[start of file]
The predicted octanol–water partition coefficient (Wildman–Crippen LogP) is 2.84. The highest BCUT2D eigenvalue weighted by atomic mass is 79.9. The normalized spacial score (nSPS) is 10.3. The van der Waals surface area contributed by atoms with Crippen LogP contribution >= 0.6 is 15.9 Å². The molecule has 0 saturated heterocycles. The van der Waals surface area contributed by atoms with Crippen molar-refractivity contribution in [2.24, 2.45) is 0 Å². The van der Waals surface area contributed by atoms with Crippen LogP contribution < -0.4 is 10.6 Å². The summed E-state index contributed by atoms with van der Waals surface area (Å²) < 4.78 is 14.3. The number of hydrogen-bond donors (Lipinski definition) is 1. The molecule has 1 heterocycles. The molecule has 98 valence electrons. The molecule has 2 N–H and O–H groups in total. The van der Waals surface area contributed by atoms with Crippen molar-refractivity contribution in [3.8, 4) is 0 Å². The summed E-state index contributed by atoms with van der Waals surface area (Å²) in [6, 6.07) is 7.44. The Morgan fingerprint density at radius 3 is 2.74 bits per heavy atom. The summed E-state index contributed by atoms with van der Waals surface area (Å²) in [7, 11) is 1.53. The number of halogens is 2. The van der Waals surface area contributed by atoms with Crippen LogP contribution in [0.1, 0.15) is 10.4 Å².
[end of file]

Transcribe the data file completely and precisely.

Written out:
The predicted octanol–water partition coefficient (Wildman–Crippen LogP) is 2.84. The highest BCUT2D eigenvalue weighted by atomic mass is 79.9. The normalized spacial score (nSPS) is 10.3. The van der Waals surface area contributed by atoms with Crippen LogP contribution >= 0.6 is 15.9 Å². The molecule has 0 saturated heterocycles. The van der Waals surface area contributed by atoms with Crippen molar-refractivity contribution in [2.24, 2.45) is 0 Å². The van der Waals surface area contributed by atoms with Crippen LogP contribution < -0.4 is 10.6 Å². The summed E-state index contributed by atoms with van der Waals surface area (Å²) < 4.78 is 14.3. The number of hydrogen-bond donors (Lipinski definition) is 1. The molecule has 1 heterocycles. The molecule has 98 valence electrons. The molecule has 2 N–H and O–H groups in total. The van der Waals surface area contributed by atoms with Crippen molar-refractivity contribution in [3.8, 4) is 0 Å². The summed E-state index contributed by atoms with van der Waals surface area (Å²) in [6, 6.07) is 7.44. The Morgan fingerprint density at radius 3 is 2.74 bits per heavy atom. The summed E-state index contributed by atoms with van der Waals surface area (Å²) in [7, 11) is 1.53. The number of halogens is 2. The van der Waals surface area contributed by atoms with Crippen LogP contribution in [0.1, 0.15) is 10.4 Å².